Blowing Up vs Shutting Down

I recently took a long bus ride uptown to see my very first Antonioni film, projected on the big screen at the Prytania Theatre.  I enjoyed Blow-Up well enough but did not love it.  However, I do love some more genre-minded pictures that were directly inspired by it—namely Blow Out, Perversion Story, and The Eyes of Laura Mars—all titles I previously understood purely as giallo-era Hitchcock derivatives.  In contrast to those later, flashier works, Antonioni’s own perversion of a Hitchcockian murder mystery is a stubbornly arthouse-minded affair.  On paper, its story of a horndog fashion photographer in Swinging 60s London who uncovers evidence of a murder (and a larger political conspiracy to cover it up) in his photos reads like a stylish crime thriller.  In practice, Blow-Up deliberately withholds all the traditional payoffs of a murder mystery story & a political conspiracy thriller, instead dwelling in frustration & ambiguity.  If it’s a straight-up horror film, it’s about the existential horror of asking all your friends & acquaintances “Hey, you guys wanna see a dead body?” and no one taking you up on the offer, leaving you to sit with your own morbid fascination and no outlet for the tension.  As a result, it’s the kind of movie that earns measured “That was interesting!” compliments instead of more genuine, swooning enthusiasm.

To be honest, the most rewarding part of the screening was not Blow-Up itself, but its presentation.  The film was preceded by a lengthy slideshow lecture about The Beatles’ albums Rubber Soul & Revolver, which had nothing to do with the movie except that it happened to be set in London in the 1960s.  It was clear most of the audience was not aware of this deeply nerdy opening act, which pushed the start time a full precious hour later into the weeknight.  Every new slide about how well 45″ singles like “Paperback Writer” or “Yellow Submarine” were reviewed in the papers had people audibly groaning in frustration, with a small crowd of younger moviegoers cowering in the lobby, desperate for the rant to end.  It was an incredible bonding experience, like surviving a group hostage situation.  I don’t know that the lecture sold many Beatles-themed history books as potential Christmas gifts in the lobby, as intended, but it did a lot to restore my personal faith in humanity on both ends; it was good to know that the kids out there are still indignant brats and that the nerds are still oblivious to their audiences’ attention span for rapid-fire niche interest stats.  I often go to the theater alone, talk to no one except the box office worker, and leave without even making so much as eye contact with my fellow moviegoers, much less conversation.  By contrast, that Blow-Up screening felt like a substantial Community Event.

Somewhere in the lengthy preamble to the feature presentation, I found myself chatting with an employee at the theatre and expressed gratitude that they were adding more repertory classics to their weekly schedule. It turns out the single-screener only had room for this extra rep screening because the Oscar Bait Movie of the Week, She Said, was doing poorly.  And while the audience for Blow-Up might have been groaning at the nonstop onslaught of mid-60s #BeatlesFacts before the show, I was encouraged to see them show up & stick it out.  There were a few dozen people in attendance, when I’ve gotten used to sharing the room with much smaller crowds on my artsy-fartsy weeknight excursions.  After reading so many doomsaying national headlines about the box office disappointments of Awards Season hopefuls like She Said, The Fabelmans, Triangle of Sadness, and Tár, I was starting to worry that my local independent movie theatres might not be able to survive between superhero epics & Top Gun sequels if audiences are just going to wait for everything else on the marquee to hit streaming services.  Seeing that crowd show up for Blow-Up (and struggle to stay up for The Beatles) gave me hope that the business might not be dying, just changing.  If art-friendly spaces like The Prytania, The Broad, and Zeitgeist have to survive on community events & repertory screenings instead of Avatar-scale CG monstrosities the world may be all the better for it.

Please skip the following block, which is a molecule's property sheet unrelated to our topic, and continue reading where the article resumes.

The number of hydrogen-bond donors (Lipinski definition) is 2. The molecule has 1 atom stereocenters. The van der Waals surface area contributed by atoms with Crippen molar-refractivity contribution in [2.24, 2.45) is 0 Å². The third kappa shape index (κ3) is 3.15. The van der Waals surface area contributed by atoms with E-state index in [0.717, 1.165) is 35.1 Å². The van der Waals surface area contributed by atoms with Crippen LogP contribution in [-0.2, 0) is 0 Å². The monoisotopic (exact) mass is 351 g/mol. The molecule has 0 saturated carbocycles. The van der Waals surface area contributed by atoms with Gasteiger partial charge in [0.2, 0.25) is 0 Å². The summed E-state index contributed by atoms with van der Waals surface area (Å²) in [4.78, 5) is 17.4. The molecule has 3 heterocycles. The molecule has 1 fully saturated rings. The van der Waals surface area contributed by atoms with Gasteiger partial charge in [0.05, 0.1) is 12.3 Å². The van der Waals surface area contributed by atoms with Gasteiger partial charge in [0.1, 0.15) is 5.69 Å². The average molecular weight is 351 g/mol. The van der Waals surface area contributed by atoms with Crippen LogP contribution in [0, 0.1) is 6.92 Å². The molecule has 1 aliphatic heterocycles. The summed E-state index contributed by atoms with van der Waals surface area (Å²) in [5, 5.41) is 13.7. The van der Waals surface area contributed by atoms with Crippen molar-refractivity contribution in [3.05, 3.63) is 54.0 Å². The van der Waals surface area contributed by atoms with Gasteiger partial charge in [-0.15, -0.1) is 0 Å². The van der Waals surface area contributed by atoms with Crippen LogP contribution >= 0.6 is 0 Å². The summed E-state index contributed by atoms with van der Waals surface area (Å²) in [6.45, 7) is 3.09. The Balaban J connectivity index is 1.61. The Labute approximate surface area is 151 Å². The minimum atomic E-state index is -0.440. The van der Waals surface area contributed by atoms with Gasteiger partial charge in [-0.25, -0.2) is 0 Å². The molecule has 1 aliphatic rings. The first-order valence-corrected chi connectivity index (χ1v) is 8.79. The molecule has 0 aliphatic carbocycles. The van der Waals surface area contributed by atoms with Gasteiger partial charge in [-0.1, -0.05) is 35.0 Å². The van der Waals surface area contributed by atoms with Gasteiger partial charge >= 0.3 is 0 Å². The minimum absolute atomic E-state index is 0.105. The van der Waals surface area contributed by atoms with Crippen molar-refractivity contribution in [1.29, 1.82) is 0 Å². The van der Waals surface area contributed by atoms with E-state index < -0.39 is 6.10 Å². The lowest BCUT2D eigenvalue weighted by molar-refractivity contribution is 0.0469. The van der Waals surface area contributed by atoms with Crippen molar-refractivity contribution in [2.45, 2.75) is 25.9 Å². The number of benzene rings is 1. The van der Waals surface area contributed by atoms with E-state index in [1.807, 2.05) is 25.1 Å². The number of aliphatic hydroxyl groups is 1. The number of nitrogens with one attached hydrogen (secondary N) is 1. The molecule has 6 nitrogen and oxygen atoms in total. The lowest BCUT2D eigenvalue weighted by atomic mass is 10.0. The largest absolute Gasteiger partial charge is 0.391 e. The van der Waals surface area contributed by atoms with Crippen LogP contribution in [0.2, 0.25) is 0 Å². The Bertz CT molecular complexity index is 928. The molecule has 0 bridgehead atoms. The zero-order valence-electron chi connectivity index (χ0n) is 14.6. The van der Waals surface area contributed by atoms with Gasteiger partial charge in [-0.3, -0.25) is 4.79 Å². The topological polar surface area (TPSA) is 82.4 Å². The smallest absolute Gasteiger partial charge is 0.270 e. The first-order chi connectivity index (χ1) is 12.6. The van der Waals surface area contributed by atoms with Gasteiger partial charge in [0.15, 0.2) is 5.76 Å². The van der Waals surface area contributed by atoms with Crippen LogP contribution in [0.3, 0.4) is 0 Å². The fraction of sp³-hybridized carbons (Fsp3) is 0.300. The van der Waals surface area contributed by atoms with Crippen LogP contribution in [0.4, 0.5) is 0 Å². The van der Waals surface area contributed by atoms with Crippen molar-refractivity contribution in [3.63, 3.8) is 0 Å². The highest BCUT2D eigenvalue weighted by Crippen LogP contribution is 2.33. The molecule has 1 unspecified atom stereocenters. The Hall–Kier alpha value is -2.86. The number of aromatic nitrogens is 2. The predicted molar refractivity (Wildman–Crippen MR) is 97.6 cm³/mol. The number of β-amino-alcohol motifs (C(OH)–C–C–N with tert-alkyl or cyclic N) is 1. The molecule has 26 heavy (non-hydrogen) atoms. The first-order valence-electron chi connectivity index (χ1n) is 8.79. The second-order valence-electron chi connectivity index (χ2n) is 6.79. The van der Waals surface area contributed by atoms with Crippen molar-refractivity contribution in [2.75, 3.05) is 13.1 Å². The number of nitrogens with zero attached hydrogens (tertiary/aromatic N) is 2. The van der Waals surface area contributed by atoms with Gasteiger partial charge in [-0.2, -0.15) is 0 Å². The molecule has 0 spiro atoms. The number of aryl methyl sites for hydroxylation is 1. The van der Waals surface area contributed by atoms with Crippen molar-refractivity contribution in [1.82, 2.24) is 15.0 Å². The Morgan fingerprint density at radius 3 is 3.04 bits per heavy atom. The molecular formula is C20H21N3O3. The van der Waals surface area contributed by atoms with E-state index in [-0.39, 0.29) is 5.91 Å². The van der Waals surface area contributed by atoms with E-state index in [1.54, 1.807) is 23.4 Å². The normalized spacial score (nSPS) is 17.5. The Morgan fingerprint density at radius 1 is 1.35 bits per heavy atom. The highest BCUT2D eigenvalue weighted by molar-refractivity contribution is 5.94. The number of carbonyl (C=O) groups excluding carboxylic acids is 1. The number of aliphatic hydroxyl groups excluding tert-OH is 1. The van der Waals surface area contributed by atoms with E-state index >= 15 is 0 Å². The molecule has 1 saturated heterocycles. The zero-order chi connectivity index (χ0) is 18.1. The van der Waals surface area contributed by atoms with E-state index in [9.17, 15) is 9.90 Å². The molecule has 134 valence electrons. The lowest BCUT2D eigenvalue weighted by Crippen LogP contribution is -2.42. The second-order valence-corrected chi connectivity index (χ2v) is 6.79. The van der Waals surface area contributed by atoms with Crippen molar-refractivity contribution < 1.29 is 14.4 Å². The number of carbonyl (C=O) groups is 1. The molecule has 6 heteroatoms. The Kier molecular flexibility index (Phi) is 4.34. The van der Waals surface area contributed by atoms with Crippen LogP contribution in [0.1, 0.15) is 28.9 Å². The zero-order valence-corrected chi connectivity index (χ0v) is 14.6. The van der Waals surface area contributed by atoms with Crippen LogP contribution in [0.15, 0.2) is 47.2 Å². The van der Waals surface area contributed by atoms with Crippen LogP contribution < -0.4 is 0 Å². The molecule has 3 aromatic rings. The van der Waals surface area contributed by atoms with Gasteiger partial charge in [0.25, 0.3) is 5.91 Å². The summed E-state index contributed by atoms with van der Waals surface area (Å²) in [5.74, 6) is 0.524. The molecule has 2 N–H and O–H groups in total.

Even that night, I had to choose between seeing Blow-Up for the first time uptown at The Prytania or Hitchcock’s North by Northwest for the first time down the street at The Broad.  And The Prytania’s new downtown location has been running more regular repertory screenings than either of those locations combined, something I don’t know that I’ve ever seen with any regularity in this city.  I may not have fallen totally in love with Blow-Up on this first viewing, but it did feel like I was placing an essential puzzle piece in my larger understanding of genre film history, the same way that I felt seeing big-screen presentations of Ghost in the Shell & The Fog for the first time in recent months.  I do want to see the trend of every non-superhero movie struggling to make money continue in this post-COVID, rushed-to-streaming world, because I fear that theatres will not be able to sell enough booze & popcorn to stay afloat.  That momentum may be unstoppable at this point, though, and that surprisingly well-attended Blow-Up screening gave me hope that there might be another way to combat audiences’ exponential disinterest in trying new, uncanonized art.  I can’t speak for the rest of that crowd, but I’ll sit through a hundred more Beatles lectures if it means I get to keep watching weird, divisive movies projected big & loud.  If nothing else, I’m too old & too tired to find a new hobby at this point in my life.

-Brandon Ledet

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